Civil War Era History
Captain Jacob Ruger - 76th Illinois Infantry
1916 Momence Newspaper
Jacob Ruger was born in Wurttemberg, Germany, on December 11, 1835. He lived in his native land until about seventeen years of age, where he learned the harness-making trade, of which he became a master. Many of his neighbors were leaving for the new world, and he became so strongly imbued with the opportunities that the United States offered, that he also left the Fatherland to make his fortune in the land of promise. He was accompanied by his brother, Charles. They first went to Pittsburgh, but soon caught the go west spirit, and in 1854 he went to Joliet where for two years he worked in a large harness shop. He came to Momence in 1856 and had resided here since that time. In 1858, Mr. Ruger went into the harness business on River Street in a small way. His reputation for turning out honest goods caused his business to expand, and step by step, he established a name which was closely allied with good harness for miles around.
In 1857 he was married to Narcissa Burcham. The union was a particularly happy one. Just as Mr. Ruger was getting his business and home established, the civil war broke out. Filled with that patriotism so characteristic of the German race, he closed his business, left his home and loved ones, and enlisted in Co. H., 76th Illinois Volunteer Infantry. He served with his company until the close of the war, being honorably discharged at Galveston, Texas, July 22, 1865.
Soon after leaving for the front he was promoted to second lieutenant, and upon the death of Capt. Plummer, was elected Captain by a unanimous vote of the company. He served as captain for two years, and participated in the battles at Vicksburg, Jackson, and the siege of Ft. Blakely. While his company was in the thick of these battles, he escaped injury.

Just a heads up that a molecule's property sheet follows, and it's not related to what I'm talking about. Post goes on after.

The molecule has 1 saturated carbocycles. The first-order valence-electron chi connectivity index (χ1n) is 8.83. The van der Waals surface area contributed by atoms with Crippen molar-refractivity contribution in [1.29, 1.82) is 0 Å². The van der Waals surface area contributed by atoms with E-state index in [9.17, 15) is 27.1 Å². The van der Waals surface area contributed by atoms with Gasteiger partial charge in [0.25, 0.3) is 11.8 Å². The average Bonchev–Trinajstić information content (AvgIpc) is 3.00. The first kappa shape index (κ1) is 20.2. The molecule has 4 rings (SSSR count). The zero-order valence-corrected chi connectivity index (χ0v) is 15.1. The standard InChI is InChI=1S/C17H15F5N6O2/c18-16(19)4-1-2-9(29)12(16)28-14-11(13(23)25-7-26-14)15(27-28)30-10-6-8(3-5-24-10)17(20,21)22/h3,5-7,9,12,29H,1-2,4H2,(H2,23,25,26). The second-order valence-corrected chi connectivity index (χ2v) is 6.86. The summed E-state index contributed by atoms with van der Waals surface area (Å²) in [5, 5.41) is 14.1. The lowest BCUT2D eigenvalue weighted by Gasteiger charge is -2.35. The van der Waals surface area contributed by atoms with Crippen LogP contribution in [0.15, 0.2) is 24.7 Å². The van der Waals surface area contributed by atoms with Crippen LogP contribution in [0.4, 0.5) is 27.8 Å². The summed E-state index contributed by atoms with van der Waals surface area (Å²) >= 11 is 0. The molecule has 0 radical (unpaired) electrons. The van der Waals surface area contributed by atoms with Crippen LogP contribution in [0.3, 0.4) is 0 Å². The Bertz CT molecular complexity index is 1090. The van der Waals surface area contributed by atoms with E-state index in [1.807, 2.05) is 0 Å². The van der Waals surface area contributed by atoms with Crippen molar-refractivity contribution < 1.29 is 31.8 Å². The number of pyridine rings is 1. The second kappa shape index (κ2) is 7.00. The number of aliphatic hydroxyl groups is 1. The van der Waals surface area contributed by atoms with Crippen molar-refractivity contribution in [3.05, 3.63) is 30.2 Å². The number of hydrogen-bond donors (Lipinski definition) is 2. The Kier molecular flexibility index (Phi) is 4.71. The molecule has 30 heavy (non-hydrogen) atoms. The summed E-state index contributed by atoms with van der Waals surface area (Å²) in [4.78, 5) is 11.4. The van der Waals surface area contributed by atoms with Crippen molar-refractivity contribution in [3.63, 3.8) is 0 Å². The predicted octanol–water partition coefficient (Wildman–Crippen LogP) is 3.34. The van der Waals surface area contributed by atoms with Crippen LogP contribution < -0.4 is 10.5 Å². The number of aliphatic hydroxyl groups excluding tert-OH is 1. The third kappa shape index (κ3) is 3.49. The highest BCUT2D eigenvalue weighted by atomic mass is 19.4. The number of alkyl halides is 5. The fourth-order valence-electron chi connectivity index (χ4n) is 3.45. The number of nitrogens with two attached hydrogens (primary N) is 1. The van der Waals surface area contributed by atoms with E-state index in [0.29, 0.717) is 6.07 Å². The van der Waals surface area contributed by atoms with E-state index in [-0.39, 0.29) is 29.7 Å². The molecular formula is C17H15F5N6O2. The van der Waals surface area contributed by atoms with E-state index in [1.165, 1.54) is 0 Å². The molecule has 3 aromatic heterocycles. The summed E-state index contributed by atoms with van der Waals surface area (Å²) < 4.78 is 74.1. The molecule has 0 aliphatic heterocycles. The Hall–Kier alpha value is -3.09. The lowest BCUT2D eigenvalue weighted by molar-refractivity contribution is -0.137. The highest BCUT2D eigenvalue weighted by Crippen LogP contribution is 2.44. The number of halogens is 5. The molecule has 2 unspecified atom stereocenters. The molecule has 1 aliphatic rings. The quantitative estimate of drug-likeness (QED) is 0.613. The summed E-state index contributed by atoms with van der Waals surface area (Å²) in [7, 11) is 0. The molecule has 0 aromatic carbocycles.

After the close of the war he returned to Momence and again took up the harness business, which he successfully conduced until about 1914, when he turned it over to his son Roderick R. He also took an active interest in the affairs of the city, both in a civic and political way. He served for several years on the village board. In 1882 he was elected supervisor for Momence township, which position he held until 1892, when he was appointed County Treasurer to fill an unexpired term and served for three years. At the expiration of his term he was again elected as supervisor and held that office continuously until his death. For many years he was one of the directors of the Momence Building and Loan Association and had much to do with the remarkable success of the association.
Few men had the friendship and love that he possessed of all. He was square in all his dealings and was a friend to everyone and when he passed through the trying ordeal in December 1916, he received many tokens of friendship and respect.